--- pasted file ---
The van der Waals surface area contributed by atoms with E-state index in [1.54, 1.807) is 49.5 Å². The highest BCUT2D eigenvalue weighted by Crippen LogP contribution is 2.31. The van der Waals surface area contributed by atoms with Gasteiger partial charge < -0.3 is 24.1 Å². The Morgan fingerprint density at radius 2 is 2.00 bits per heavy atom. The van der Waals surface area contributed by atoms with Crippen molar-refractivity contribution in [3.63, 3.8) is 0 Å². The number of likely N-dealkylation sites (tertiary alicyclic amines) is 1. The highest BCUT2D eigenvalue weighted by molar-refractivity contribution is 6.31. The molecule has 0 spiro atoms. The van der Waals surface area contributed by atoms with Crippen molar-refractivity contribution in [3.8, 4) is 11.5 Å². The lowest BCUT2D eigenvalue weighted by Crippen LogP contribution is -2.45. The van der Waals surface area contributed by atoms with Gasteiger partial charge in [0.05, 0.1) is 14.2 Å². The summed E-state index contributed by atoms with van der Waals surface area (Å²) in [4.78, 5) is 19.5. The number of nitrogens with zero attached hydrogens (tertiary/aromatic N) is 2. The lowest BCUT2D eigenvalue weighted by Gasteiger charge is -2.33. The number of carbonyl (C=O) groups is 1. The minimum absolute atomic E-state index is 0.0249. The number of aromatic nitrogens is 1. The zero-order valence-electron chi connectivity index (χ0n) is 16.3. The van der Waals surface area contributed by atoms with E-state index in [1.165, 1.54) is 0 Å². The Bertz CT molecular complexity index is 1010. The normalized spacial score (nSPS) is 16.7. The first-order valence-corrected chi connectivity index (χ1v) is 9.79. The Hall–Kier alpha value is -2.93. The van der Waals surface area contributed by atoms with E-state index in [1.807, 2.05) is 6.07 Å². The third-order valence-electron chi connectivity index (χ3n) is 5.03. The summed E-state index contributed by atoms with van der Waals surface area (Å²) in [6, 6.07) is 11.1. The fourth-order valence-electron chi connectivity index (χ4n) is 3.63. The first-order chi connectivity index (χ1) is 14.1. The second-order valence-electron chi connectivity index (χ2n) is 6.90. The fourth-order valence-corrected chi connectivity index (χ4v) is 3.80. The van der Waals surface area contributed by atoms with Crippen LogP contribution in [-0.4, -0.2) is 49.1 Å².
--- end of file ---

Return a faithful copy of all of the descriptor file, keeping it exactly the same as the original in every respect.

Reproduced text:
The van der Waals surface area contributed by atoms with E-state index in [1.54, 1.807) is 49.5 Å². The highest BCUT2D eigenvalue weighted by Crippen LogP contribution is 2.31. The van der Waals surface area contributed by atoms with Gasteiger partial charge < -0.3 is 24.1 Å². The Morgan fingerprint density at radius 2 is 2.00 bits per heavy atom. The van der Waals surface area contributed by atoms with Crippen molar-refractivity contribution in [3.63, 3.8) is 0 Å². The number of likely N-dealkylation sites (tertiary alicyclic amines) is 1. The highest BCUT2D eigenvalue weighted by molar-refractivity contribution is 6.31. The molecule has 0 spiro atoms. The van der Waals surface area contributed by atoms with Crippen molar-refractivity contribution in [3.8, 4) is 11.5 Å². The lowest BCUT2D eigenvalue weighted by Crippen LogP contribution is -2.45. The van der Waals surface area contributed by atoms with Gasteiger partial charge in [0.05, 0.1) is 14.2 Å². The summed E-state index contributed by atoms with van der Waals surface area (Å²) in [4.78, 5) is 19.5. The number of nitrogens with zero attached hydrogens (tertiary/aromatic N) is 2. The lowest BCUT2D eigenvalue weighted by Gasteiger charge is -2.33. The number of carbonyl (C=O) groups is 1. The minimum absolute atomic E-state index is 0.0249. The number of aromatic nitrogens is 1. The zero-order valence-electron chi connectivity index (χ0n) is 16.3. The van der Waals surface area contributed by atoms with E-state index in [1.165, 1.54) is 0 Å². The Bertz CT molecular complexity index is 1010. The normalized spacial score (nSPS) is 16.7. The first-order valence-corrected chi connectivity index (χ1v) is 9.79. The Hall–Kier alpha value is -2.93. The van der Waals surface area contributed by atoms with E-state index in [1.807, 2.05) is 6.07 Å². The third-order valence-electron chi connectivity index (χ3n) is 5.03. The summed E-state index contributed by atoms with van der Waals surface area (Å²) in [6, 6.07) is 11.1. The fourth-order valence-electron chi connectivity index (χ4n) is 3.63. The first-order chi connectivity index (χ1) is 14.1. The second-order valence-electron chi connectivity index (χ2n) is 6.90. The fourth-order valence-corrected chi connectivity index (χ4v) is 3.80. The van der Waals surface area contributed by atoms with Crippen LogP contribution in [-0.4, -0.2) is 49.1 Å².